Sunday, May 18, 2008

ING Bay to Breakers 12K Race, San Francisco

Over 60,000 people, mostly in fancy dress, ran or walked across San Francisco in the ING Bay to Breakers race this morning.

'It's the Mardi Gras of San Francisco,' said one man of the historic annual 12K race that is now in it's 97th year.

An elite core of professional athletes led the pack from the Embarcadero, up and over hills and down through the expansive Golden Gate Park to the Pacific Ocean. But behind them came a throng for whom the heart of the race is participation and carnival.

From well before the start of the race at 8 am, people in all styles of imaginative and multi-coloured costumes poured off Caltrain, south of the city, to make their way along the Bay. 'They were slamming beer and wild turkey!!!!!' said one lady, eyes popping in amusement. She had sat on the top of the double-decker train looking down at the early-start revellers. Other race-goers as they disembarked were diving into the Panera Bread bakery and Safeway supermarket to stock up on essentials. Further along men in nappies walked on the pavement and others towed a decorated supermarket trolley loaded with beer.

The 12K race is just under seven miles, the width of the city, with the four-mile marker at the entrance to the Golden Gate Park. First into the park were the athletes for whom the race is a serious event. Next came the fit and regular runners. These included mums and dads jogging with babies in strollers, and those in a costume that was easy to run in - apart perhaps from the Roman Centurion who somehow, though, managed to keep pace!

Overhead, a thin fog hovered. Rock bands, music stalls and a Chinese drum band lined the park road to cheer the runners on. And as the serious runners gave way to the party-goers there was plenty of hand-waving and dancing in appreciation of the music. One group with boatsails on their heads circled in front of rockers The Attack Plan.

The costumes were myriad with some creative and lively presentations. Hot-air balloons floated in the air, their baskets entwined around runners' waists, picnic tables rested over shoulders, the contentious Olympic Torch relay was re-enacted, and an orange bug of a girl skipped along to make her wings flap. Children making good time ran together as a blue centipede, there were at least two Father Christmas', and two ladies symbolised San Francisco in hats topped with models of the Golden Gate Bridge and cable cars. A popular choice of costume was grass skirts.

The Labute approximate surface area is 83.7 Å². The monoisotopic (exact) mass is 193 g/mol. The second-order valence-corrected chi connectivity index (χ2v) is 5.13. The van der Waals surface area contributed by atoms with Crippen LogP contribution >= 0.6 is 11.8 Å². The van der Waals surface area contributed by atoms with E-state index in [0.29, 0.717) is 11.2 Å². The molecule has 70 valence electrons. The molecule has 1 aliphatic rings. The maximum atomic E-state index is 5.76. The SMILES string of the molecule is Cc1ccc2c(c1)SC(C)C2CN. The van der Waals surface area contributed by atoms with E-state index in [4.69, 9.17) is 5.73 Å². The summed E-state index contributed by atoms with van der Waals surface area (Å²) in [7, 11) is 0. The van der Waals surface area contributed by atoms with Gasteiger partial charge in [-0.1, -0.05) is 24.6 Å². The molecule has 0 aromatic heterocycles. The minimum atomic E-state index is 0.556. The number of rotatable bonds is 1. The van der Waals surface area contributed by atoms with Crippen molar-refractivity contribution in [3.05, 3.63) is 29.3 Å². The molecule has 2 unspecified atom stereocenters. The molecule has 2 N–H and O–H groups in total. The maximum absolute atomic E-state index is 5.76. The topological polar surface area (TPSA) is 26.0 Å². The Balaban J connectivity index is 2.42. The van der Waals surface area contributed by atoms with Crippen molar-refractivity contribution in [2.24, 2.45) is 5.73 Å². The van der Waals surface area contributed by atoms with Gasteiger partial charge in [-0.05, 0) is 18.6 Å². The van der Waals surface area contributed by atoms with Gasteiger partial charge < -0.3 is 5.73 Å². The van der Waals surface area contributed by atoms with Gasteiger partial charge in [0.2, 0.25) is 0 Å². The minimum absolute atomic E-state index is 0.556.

There were also the colourfully abstract and outrageous. And those with no costumes at all. Despite race rulings on 'no nudity' there were a few groups of men and the occasional woman who chose to go in the buff.

But possibly the two most popular costumed characters of the day were not even in the race! Pirates Douglas and Jim strolled alongside the route in the park causing momentary distraction. Runners, including a gorilla, stopped in their tracks to photo and be photo-ed with them and Douglas and Jim generously pantomimed for the cameras.

Douglas, in green outfit, said he had dressed up for the event to 'add to the merriment of it and to show support for those running in and out of costume.' While Jim in magnificent purple said: 'I lived here 25 years ago and ran in the race, so now that I'm back living here we decided to act out our support for the race.' As for running, he added that his knees would no longer make it!

A few people made a political point. 'Save me from landfill' said a girl dressed as a plastic bottle while a campaign group for teachers facing budgetry cuts stood on the side with placards that read: 'Yes an 'A'. Every Child Deserves a Great Teacher.'

Neither did everyone in the race run or walk. One man rode his monocycle while others were towed on a float bearing a crafted telephone box.

The race officially ended at midday to allow for the reopening of the Pacific Coast road with a diversionary end for stragglers. While some people made their way back, there were others for whom the end of the race marked the start of 'party in the park'!

The city appears to effortlessly roll out mega public events. Roads were closed, police and firefighters were there to ensure safety, Muni trains ran a non-stop free service and of course there were water-stops for the runners. To compound the logistics, as the race ended on the Pacific side, on the bay side the 45,000-capacity Giants baseball park was opening for a high-profile game against the Chicago White Sox. In total, there were somewhere around 100,000 people in one day!

In three years time, though, this event will be marking it's centenary with presumably great celebration as the oldest race in the city and one of the oldest in America. Those who make an 'artistic' display might like to ponder that others see it as limiting the attraction as a family event. And that two of the most popular people of the day were pirates Douglas and Jim - costumed from head to toe!

Click for pictures - click each picture to enlarge

1 comment:

M. Gabrielle said...

Cool! I ran in the kids blue centipede-- we did it in 09 and this year too!